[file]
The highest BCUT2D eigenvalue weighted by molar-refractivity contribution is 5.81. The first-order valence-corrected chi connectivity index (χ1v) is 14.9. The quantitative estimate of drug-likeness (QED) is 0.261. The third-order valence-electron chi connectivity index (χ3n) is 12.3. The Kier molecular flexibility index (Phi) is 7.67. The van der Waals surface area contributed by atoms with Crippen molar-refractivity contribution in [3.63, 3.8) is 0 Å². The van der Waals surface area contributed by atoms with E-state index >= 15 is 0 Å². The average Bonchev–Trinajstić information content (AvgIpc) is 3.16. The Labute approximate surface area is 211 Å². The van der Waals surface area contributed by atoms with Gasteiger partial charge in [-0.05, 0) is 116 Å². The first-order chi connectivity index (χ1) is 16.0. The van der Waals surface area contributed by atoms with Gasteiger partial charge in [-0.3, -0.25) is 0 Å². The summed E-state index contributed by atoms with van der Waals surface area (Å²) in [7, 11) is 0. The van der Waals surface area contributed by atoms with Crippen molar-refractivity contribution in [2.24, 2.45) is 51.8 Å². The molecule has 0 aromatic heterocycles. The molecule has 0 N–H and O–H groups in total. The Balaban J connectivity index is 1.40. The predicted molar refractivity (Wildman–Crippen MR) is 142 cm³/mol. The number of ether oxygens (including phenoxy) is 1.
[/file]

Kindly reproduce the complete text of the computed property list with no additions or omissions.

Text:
The highest BCUT2D eigenvalue weighted by molar-refractivity contribution is 5.81. The first-order valence-corrected chi connectivity index (χ1v) is 14.9. The quantitative estimate of drug-likeness (QED) is 0.261. The third-order valence-electron chi connectivity index (χ3n) is 12.3. The Kier molecular flexibility index (Phi) is 7.67. The van der Waals surface area contributed by atoms with Crippen molar-refractivity contribution in [3.63, 3.8) is 0 Å². The van der Waals surface area contributed by atoms with E-state index >= 15 is 0 Å². The average Bonchev–Trinajstić information content (AvgIpc) is 3.16. The Labute approximate surface area is 211 Å². The van der Waals surface area contributed by atoms with Gasteiger partial charge in [-0.05, 0) is 116 Å². The first-order chi connectivity index (χ1) is 16.0. The van der Waals surface area contributed by atoms with Gasteiger partial charge in [-0.3, -0.25) is 0 Å². The summed E-state index contributed by atoms with van der Waals surface area (Å²) in [7, 11) is 0. The van der Waals surface area contributed by atoms with Crippen molar-refractivity contribution in [2.24, 2.45) is 51.8 Å². The molecule has 0 aromatic heterocycles. The molecule has 0 N–H and O–H groups in total. The Balaban J connectivity index is 1.40. The predicted molar refractivity (Wildman–Crippen MR) is 142 cm³/mol. The number of ether oxygens (including phenoxy) is 1.